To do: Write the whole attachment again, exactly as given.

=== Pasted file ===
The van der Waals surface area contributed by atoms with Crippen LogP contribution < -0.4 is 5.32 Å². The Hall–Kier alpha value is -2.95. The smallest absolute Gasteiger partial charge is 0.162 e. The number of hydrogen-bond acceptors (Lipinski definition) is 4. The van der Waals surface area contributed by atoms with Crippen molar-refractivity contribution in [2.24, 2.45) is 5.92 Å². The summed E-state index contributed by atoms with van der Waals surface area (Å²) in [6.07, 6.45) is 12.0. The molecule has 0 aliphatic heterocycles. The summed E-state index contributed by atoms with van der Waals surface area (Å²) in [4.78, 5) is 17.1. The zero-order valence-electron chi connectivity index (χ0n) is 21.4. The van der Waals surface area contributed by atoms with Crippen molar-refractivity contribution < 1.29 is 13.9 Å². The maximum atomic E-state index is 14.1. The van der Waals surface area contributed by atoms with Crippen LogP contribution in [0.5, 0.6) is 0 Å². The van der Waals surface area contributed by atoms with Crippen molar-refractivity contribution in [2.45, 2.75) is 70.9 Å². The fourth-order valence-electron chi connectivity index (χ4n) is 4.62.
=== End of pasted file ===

The van der Waals surface area contributed by atoms with Crippen LogP contribution < -0.4 is 5.32 Å². The Hall–Kier alpha value is -2.95. The smallest absolute Gasteiger partial charge is 0.162 e. The number of hydrogen-bond acceptors (Lipinski definition) is 4. The van der Waals surface area contributed by atoms with Crippen molar-refractivity contribution in [2.24, 2.45) is 5.92 Å². The summed E-state index contributed by atoms with van der Waals surface area (Å²) in [6.07, 6.45) is 12.0. The molecule has 0 aliphatic heterocycles. The summed E-state index contributed by atoms with van der Waals surface area (Å²) in [4.78, 5) is 17.1. The zero-order valence-electron chi connectivity index (χ0n) is 21.4. The van der Waals surface area contributed by atoms with Crippen molar-refractivity contribution < 1.29 is 13.9 Å². The maximum atomic E-state index is 14.1. The van der Waals surface area contributed by atoms with Crippen LogP contribution in [0.5, 0.6) is 0 Å². The van der Waals surface area contributed by atoms with Crippen molar-refractivity contribution in [2.45, 2.75) is 70.9 Å². The fourth-order valence-electron chi connectivity index (χ4n) is 4.62.